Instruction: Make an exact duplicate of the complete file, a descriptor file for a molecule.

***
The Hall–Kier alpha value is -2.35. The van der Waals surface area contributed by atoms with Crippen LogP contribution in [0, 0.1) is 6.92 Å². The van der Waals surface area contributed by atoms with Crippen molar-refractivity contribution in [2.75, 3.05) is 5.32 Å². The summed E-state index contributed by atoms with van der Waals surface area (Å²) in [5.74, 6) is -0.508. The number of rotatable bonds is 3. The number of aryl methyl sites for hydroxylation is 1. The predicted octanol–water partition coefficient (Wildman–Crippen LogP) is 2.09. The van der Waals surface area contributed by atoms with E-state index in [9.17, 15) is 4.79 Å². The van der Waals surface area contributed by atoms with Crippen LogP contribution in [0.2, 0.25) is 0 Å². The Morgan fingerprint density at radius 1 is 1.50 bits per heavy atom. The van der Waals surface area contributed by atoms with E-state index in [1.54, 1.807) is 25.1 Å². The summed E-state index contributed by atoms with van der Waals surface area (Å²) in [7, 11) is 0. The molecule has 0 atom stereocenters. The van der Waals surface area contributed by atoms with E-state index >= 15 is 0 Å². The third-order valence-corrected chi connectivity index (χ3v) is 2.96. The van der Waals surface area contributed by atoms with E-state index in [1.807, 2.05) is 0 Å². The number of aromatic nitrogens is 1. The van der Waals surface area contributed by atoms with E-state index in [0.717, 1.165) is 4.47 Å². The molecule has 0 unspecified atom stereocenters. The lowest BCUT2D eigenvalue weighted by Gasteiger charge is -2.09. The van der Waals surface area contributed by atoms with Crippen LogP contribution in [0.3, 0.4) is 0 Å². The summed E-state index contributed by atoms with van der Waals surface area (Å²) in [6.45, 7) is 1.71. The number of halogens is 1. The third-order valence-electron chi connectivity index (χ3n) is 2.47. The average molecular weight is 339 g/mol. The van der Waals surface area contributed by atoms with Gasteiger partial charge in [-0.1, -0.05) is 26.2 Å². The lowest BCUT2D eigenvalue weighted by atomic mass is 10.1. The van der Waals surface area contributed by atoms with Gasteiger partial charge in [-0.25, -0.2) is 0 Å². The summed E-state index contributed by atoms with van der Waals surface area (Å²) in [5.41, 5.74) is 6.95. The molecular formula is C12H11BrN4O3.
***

The Hall–Kier alpha value is -2.35. The van der Waals surface area contributed by atoms with Crippen LogP contribution in [0, 0.1) is 6.92 Å². The van der Waals surface area contributed by atoms with Crippen molar-refractivity contribution in [2.75, 3.05) is 5.32 Å². The summed E-state index contributed by atoms with van der Waals surface area (Å²) in [5.74, 6) is -0.508. The number of rotatable bonds is 3. The number of aryl methyl sites for hydroxylation is 1. The predicted octanol–water partition coefficient (Wildman–Crippen LogP) is 2.09. The van der Waals surface area contributed by atoms with E-state index in [9.17, 15) is 4.79 Å². The van der Waals surface area contributed by atoms with Crippen LogP contribution in [0.2, 0.25) is 0 Å². The Morgan fingerprint density at radius 1 is 1.50 bits per heavy atom. The van der Waals surface area contributed by atoms with E-state index in [1.54, 1.807) is 25.1 Å². The summed E-state index contributed by atoms with van der Waals surface area (Å²) in [7, 11) is 0. The molecule has 0 atom stereocenters. The van der Waals surface area contributed by atoms with E-state index >= 15 is 0 Å². The third-order valence-corrected chi connectivity index (χ3v) is 2.96. The van der Waals surface area contributed by atoms with E-state index in [1.807, 2.05) is 0 Å². The number of aromatic nitrogens is 1. The van der Waals surface area contributed by atoms with E-state index in [0.717, 1.165) is 4.47 Å². The molecule has 0 unspecified atom stereocenters. The lowest BCUT2D eigenvalue weighted by Gasteiger charge is -2.09. The van der Waals surface area contributed by atoms with Crippen LogP contribution in [0.3, 0.4) is 0 Å². The summed E-state index contributed by atoms with van der Waals surface area (Å²) in [6.45, 7) is 1.71. The number of halogens is 1. The third-order valence-electron chi connectivity index (χ3n) is 2.47. The average molecular weight is 339 g/mol. The van der Waals surface area contributed by atoms with Gasteiger partial charge in [-0.1, -0.05) is 26.2 Å². The lowest BCUT2D eigenvalue weighted by atomic mass is 10.1. The van der Waals surface area contributed by atoms with Gasteiger partial charge in [-0.25, -0.2) is 0 Å². The summed E-state index contributed by atoms with van der Waals surface area (Å²) in [5.41, 5.74) is 6.95. The molecular formula is C12H11BrN4O3.